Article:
“Apologize!” Elijah hissed, his fangs elongating slightly.
“I apologize!” the boy yelped.
Elijah shoved him, and he went sprawling.
I heard the squeal of police sirens, and grabbed hold of Elijah. “In here!”
We ducked into the library, and hid in the book stacks. “Why are we hiding?” Elijah asked.
“Shh!” I said. “You have to be quiet. We’re hiding because you can’t beat a student up on campus without being arrested.”
“But he was being ungentlemanly. And I didn’t actually beat him.”
“How uncivilized,” Elijah mused.
“Young Master, we must go home,” a rumbling voice said. “Your father will be searching for you. I do not want to be disciplined.” A large man appeared suddenly behind us, looking stern.
“Sure,” Elijah said, turning to me. “But mark this spot, Harp. I’ll want to come back here and see this woman when we next have an opportunity.”
“She is a comely one,” Harp said, his red eyes flicking over me. “It is done, young Master. We can return here at your will.”
“Is this your demon?” I asked politely.
“Yes. Both my sister and I have one. They are with us at almost all times.”
And I thought my father had been overprotective! Geez.
“Goodbye,” Elijah said seriously. “I hope to see you soon, Elle.”
“Sure,” I said, smiling. “Though it’s going to be May soon. I’ll be out of school.”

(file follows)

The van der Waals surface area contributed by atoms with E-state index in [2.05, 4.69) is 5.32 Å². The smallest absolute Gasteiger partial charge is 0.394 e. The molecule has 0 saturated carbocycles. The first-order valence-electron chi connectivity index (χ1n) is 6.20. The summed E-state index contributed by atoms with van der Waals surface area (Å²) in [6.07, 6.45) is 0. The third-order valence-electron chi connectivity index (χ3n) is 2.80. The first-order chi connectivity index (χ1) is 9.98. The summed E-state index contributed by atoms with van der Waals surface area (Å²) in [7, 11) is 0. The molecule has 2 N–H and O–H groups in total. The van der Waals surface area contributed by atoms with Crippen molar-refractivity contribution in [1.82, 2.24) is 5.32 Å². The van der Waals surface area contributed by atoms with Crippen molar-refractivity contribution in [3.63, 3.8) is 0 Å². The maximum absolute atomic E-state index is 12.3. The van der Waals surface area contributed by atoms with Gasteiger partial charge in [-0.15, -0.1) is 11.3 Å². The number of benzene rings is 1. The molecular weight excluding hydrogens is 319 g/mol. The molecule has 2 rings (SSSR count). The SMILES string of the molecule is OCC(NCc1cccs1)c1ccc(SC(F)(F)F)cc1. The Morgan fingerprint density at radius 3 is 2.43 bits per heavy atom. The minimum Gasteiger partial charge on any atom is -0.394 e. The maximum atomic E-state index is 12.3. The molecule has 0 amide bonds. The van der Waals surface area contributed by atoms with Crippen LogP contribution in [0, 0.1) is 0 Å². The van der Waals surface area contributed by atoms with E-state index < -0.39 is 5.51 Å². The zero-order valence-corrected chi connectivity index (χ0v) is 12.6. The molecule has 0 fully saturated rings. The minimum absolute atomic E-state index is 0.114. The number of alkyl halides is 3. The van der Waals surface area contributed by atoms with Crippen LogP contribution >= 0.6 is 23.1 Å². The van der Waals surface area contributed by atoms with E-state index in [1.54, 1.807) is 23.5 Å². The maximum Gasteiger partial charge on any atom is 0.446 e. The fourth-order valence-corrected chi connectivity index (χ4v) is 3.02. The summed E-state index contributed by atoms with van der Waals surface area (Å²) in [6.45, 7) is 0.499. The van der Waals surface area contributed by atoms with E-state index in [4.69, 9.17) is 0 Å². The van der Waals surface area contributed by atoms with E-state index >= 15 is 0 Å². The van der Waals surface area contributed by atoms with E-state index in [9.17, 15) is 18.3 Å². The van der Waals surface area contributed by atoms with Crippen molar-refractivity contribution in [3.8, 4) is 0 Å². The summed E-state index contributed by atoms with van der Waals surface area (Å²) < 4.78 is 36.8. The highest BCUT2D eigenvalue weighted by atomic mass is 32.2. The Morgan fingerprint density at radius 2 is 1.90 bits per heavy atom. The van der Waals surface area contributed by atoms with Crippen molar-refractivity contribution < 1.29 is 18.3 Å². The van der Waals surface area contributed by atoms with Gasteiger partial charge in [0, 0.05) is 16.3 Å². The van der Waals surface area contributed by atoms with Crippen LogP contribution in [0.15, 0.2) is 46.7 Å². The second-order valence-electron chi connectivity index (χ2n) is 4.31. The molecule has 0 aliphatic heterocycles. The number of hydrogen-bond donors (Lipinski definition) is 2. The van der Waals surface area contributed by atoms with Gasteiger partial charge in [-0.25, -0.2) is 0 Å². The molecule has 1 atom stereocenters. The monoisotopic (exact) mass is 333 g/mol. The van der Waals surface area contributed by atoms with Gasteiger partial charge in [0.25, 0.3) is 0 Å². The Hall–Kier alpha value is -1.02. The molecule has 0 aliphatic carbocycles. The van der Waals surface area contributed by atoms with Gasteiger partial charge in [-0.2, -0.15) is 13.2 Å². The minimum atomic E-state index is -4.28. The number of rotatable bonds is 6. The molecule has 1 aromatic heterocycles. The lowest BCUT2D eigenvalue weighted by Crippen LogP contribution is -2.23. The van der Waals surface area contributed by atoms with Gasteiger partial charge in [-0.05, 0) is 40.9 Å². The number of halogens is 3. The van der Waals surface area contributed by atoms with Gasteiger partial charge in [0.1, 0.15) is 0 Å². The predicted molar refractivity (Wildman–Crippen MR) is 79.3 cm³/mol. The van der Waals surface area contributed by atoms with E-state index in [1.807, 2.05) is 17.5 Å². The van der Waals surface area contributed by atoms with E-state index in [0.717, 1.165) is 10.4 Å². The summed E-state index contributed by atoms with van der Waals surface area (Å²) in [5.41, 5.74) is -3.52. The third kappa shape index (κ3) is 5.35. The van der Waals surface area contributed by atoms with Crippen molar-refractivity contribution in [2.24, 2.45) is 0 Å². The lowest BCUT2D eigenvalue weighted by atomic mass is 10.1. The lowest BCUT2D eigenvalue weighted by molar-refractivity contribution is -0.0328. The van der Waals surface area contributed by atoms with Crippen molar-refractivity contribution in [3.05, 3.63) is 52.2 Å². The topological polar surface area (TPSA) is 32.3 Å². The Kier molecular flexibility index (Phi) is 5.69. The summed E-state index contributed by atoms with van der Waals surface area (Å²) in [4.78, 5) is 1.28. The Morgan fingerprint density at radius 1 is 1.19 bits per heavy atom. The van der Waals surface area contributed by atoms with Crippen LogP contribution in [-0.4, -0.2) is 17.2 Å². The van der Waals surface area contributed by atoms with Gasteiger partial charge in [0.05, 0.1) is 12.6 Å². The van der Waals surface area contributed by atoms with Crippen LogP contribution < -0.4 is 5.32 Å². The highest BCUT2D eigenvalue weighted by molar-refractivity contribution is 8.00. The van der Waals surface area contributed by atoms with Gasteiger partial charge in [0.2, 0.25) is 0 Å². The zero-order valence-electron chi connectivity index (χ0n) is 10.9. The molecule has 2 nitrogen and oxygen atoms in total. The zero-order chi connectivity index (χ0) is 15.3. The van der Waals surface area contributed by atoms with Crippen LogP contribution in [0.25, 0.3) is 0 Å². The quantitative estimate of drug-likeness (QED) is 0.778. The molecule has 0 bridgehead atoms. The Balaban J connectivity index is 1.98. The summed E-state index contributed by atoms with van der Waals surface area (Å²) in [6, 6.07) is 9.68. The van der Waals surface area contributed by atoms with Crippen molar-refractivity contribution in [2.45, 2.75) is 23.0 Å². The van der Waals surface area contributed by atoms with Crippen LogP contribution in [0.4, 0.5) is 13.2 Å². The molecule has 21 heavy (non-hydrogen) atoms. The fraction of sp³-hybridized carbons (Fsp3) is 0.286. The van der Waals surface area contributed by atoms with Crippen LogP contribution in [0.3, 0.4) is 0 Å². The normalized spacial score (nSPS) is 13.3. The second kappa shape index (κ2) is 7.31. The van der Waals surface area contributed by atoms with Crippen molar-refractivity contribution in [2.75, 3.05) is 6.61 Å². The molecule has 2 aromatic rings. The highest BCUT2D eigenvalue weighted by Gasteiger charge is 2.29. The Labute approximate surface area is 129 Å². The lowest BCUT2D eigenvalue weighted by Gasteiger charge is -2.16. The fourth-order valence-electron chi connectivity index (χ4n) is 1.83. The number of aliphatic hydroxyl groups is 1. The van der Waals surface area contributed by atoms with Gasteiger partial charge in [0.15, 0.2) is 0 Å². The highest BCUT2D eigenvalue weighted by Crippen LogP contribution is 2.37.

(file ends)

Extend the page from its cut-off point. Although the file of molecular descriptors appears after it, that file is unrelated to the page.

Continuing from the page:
“Call me, if you are going to be at Hayden,” Elijah said, handing me a slip of paper. “This is my cell.”
Shit! Give him your number too! I tore off part of the paper, and wrote down my cell in tiny numbers. “Here is mine.”
“Thanks,” Elijah said, taking it. “Please be careful. You are here without any guards.”
“I can take care of myself,” I said proudly.
“I want to take care of you,” Elijah said seriously. Then he reached out and brushed my cheek gently, moving a strand of hair away from my face.
Part of me knew he was just young, probably copying something from a movie he’d seen. But no one had ever said anything like that to me before. Before I knew it, I kissed him. Though he was clearly shocked, before long he kissed me back.
“Break it up,” Harp rumbled, pushing us gently apart. “This is a library, children, not a barn. And we must be home.”
“Call me, please,” Elijah encouraged, and then they disappeared.